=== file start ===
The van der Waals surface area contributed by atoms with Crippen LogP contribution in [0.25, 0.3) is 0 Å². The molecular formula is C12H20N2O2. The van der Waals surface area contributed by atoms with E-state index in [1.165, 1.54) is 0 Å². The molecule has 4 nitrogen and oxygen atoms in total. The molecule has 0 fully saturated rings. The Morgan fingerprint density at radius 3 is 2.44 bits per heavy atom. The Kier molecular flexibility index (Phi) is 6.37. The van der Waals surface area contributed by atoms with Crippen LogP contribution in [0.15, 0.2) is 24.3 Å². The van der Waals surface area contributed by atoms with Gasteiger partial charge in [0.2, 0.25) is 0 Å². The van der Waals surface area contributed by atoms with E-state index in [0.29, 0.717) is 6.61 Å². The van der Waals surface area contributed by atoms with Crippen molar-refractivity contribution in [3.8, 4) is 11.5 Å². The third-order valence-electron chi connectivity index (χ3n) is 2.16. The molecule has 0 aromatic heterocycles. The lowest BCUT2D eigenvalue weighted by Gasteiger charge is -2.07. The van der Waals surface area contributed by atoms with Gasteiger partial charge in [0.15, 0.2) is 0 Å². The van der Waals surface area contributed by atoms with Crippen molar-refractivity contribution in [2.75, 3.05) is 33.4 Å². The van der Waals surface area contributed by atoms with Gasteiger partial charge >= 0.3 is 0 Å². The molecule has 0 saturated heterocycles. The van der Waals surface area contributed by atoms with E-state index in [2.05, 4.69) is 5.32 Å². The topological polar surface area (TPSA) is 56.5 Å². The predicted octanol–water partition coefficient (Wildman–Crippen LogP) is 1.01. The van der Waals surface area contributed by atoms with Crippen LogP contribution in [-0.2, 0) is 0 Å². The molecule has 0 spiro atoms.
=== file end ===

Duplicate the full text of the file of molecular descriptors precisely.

The van der Waals surface area contributed by atoms with Crippen LogP contribution in [0.25, 0.3) is 0 Å². The molecular formula is C12H20N2O2. The van der Waals surface area contributed by atoms with E-state index in [1.165, 1.54) is 0 Å². The molecule has 4 nitrogen and oxygen atoms in total. The molecule has 0 fully saturated rings. The Morgan fingerprint density at radius 3 is 2.44 bits per heavy atom. The Kier molecular flexibility index (Phi) is 6.37. The van der Waals surface area contributed by atoms with Crippen LogP contribution in [0.15, 0.2) is 24.3 Å². The van der Waals surface area contributed by atoms with Gasteiger partial charge in [0.2, 0.25) is 0 Å². The van der Waals surface area contributed by atoms with E-state index in [0.29, 0.717) is 6.61 Å². The van der Waals surface area contributed by atoms with Crippen molar-refractivity contribution in [3.8, 4) is 11.5 Å². The third-order valence-electron chi connectivity index (χ3n) is 2.16. The molecule has 0 aromatic heterocycles. The lowest BCUT2D eigenvalue weighted by Gasteiger charge is -2.07. The van der Waals surface area contributed by atoms with Gasteiger partial charge in [0.15, 0.2) is 0 Å². The van der Waals surface area contributed by atoms with Crippen molar-refractivity contribution in [2.75, 3.05) is 33.4 Å². The van der Waals surface area contributed by atoms with Gasteiger partial charge >= 0.3 is 0 Å². The molecule has 0 saturated heterocycles. The van der Waals surface area contributed by atoms with E-state index in [2.05, 4.69) is 5.32 Å². The topological polar surface area (TPSA) is 56.5 Å². The predicted octanol–water partition coefficient (Wildman–Crippen LogP) is 1.01. The van der Waals surface area contributed by atoms with Crippen LogP contribution in [-0.2, 0) is 0 Å². The molecule has 0 spiro atoms.